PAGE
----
By Ian Wyatt
Most people tend to think that small-cap stocks are all growth companies. The prevailing wisdom is that if a company has a market cap below $3 billion, then the reason to buy shares is that the company has tons of room to grow and perhaps eventually become a large-cap stock, and in the process earn early investors multiples on their initial investment.
But this perspective doesn't show the entire picture. There are tons of small-cap value stocks out there, and many of these companies don't ever expect to grow to be true large-caps. Maybe they see their future as a mid-cap company some day, but in the meantime they are focused on consistent performance, and paying dividends to shareholders.
It's relatively easy to dissect small-cap performance these days by looking at ETFs. Doing so allows us to determine whether it's better to buy small-cap value right now, or whether small-cap growth should earn your dollars.
The 10-year chart below shows the price performance of the
iShares Russell 2000 ETF
. The ETF tracks the entire underlying index and is a blend of both value and growth. As you can see it is just about back to its 2007 high around 80.
Under this I've plotted the performance of the
iShares Russell 2000 Growth ETF
iShares Russell 2000 Value ETF
According to these ETFs, small-cap value has outperformed small-cap growth over the past 10 years by a wide margin -- more than 50 percent in fact.
That outperformance is compelling evidence that small-cap value is the way to go. And for part of your portfolio, it absolutely is. Data from Ibbotson shows that between 1926 and 2004 small-cap value stocks posted a 15.9 percent annual return. That's impressive performance, the trumps growth stocks of any market cap.
But don't go selling all of your growth stocks and piling into value right now. My point in juxtaposing these ETFs is to get you thinking about how to allocate between growth and value at different times -- not to say ditch one and go with the other. You should buy and hold both over the long-term.
Consider the impressive returns over the past 10 years of the following five growth stocks:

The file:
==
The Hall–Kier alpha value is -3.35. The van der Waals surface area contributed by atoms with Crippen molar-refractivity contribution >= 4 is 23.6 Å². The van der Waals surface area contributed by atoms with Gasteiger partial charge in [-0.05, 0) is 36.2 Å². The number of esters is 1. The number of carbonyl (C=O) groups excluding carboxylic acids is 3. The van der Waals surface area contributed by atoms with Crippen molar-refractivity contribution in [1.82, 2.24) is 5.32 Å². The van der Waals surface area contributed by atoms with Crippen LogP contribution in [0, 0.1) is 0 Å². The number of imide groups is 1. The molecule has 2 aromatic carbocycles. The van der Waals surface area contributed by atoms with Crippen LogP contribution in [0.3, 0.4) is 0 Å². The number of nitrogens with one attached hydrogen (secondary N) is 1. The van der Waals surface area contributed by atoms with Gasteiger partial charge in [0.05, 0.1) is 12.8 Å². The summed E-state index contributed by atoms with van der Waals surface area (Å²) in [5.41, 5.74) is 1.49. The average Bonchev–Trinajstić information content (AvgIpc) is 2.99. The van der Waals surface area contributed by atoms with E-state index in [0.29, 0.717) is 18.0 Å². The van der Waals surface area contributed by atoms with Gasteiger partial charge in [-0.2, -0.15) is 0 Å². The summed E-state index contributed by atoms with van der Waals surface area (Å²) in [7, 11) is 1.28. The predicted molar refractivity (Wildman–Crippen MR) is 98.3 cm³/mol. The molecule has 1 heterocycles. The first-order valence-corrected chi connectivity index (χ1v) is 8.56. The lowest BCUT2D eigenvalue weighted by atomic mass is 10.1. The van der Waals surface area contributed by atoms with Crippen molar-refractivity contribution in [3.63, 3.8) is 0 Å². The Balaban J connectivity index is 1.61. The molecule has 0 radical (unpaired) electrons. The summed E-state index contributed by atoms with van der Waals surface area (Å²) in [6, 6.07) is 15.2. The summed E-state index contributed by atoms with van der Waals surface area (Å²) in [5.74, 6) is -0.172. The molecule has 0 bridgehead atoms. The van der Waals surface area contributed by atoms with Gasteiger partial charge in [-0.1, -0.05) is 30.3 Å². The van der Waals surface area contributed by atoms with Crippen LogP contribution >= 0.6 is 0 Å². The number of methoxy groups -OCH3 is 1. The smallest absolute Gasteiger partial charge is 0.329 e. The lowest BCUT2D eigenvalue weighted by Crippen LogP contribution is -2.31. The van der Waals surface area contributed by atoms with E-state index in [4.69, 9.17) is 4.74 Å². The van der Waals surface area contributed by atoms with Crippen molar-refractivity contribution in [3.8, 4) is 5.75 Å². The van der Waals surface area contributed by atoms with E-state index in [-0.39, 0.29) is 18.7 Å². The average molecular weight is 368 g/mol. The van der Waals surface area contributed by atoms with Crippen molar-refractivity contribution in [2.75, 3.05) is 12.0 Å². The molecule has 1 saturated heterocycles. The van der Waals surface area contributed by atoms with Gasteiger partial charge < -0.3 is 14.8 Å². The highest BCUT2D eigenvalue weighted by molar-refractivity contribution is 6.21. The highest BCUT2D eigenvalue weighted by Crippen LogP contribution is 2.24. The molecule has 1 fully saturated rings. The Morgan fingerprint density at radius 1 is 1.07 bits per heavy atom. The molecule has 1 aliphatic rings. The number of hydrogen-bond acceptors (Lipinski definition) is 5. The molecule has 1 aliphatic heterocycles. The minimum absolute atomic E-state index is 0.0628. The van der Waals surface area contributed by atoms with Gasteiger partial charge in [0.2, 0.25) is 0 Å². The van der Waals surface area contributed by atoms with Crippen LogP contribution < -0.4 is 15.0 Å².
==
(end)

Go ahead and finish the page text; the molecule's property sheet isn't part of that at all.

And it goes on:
( HANS), 10,930 percent;
, 4,210 percent;
, 3,273 percent;
Green Mountain Coffee Roasters
, 2,070 percent; and Bally Technologies (NYSE: BYI) - 1,560 percent
Anybody that invested $10,000 split evenly among the above companies ten years ago would have earned 44 times on their original investment, for a total of over $440,000.
Granted, that superior stock picking record would be absolutely amazing but the point is that even getting one of these companies right would lead to huge returns that would overshadow even a total loss in the remaining four companies.
That's the power of investing in growth stocks.
One major caveat to looking too closely at ETFs tracking small-cap index returns lies in the turnover of the underlying index. Growth stocks tend to be more volatile, and that means if they plummet (like in the last two recessions) they could get bounced from the underlying small-cap index.
This doesn't help returns, because these stocks will never have a chance to recover their gains. Also, many of the weakest companies won't make the index until they have already posted huge gains, so the index misses out there too.
Conversely, when small-cap growth shines, some stocks will outgrow the small-cap constraint, so they need to be removed. That means some of the best performing small-cap growth stocks are not calculated in the index returns.
Russell Investments has a clear summary of their
So let's return to the origin of this article: Should you buy growth or value right now?
The answer is both. This isn't a cop-out, by the way. If one was truly better than the other, I would say so. You should be buying both, consistently and steadily to take advantage of the
best performing asset class over the long term.
Ian Wyatt, editor of SmallCapInvestor.comDisclosure: NONE
Wyatt Investment Research, founded in 2001 as a publisher of newsletters, offers independent investment research of financial markets, stocks, bonds, ETFs and mutual funds to about 250,000 individual investors. The company is led by founder Ian Wyatt, who serves as publisher and chief investment strategist.